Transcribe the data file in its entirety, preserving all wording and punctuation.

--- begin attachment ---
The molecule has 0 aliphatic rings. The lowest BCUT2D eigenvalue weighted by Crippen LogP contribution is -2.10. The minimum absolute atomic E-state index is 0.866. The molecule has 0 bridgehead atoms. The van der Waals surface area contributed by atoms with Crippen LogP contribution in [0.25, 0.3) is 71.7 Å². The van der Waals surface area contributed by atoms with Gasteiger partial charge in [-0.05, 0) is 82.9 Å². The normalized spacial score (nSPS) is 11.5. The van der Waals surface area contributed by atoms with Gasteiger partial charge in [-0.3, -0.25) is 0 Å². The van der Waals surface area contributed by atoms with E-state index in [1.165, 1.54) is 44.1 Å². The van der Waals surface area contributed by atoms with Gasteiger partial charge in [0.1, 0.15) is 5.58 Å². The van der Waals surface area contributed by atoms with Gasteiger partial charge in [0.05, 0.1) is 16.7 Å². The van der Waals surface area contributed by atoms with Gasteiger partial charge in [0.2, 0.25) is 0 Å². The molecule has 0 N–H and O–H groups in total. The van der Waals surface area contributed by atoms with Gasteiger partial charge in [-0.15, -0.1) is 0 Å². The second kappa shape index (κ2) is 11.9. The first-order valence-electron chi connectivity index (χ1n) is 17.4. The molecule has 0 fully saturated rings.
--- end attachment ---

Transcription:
The molecule has 0 aliphatic rings. The lowest BCUT2D eigenvalue weighted by Crippen LogP contribution is -2.10. The minimum absolute atomic E-state index is 0.866. The molecule has 0 bridgehead atoms. The van der Waals surface area contributed by atoms with Crippen LogP contribution in [0.25, 0.3) is 71.7 Å². The van der Waals surface area contributed by atoms with Gasteiger partial charge in [-0.05, 0) is 82.9 Å². The normalized spacial score (nSPS) is 11.5. The van der Waals surface area contributed by atoms with Gasteiger partial charge in [-0.3, -0.25) is 0 Å². The van der Waals surface area contributed by atoms with E-state index in [1.165, 1.54) is 44.1 Å². The van der Waals surface area contributed by atoms with Gasteiger partial charge in [0.1, 0.15) is 5.58 Å². The van der Waals surface area contributed by atoms with Gasteiger partial charge in [0.05, 0.1) is 16.7 Å². The van der Waals surface area contributed by atoms with Gasteiger partial charge in [0.2, 0.25) is 0 Å². The molecule has 0 N–H and O–H groups in total. The van der Waals surface area contributed by atoms with Gasteiger partial charge in [-0.15, -0.1) is 0 Å². The second kappa shape index (κ2) is 11.9. The first-order valence-electron chi connectivity index (χ1n) is 17.4. The molecule has 0 fully saturated rings.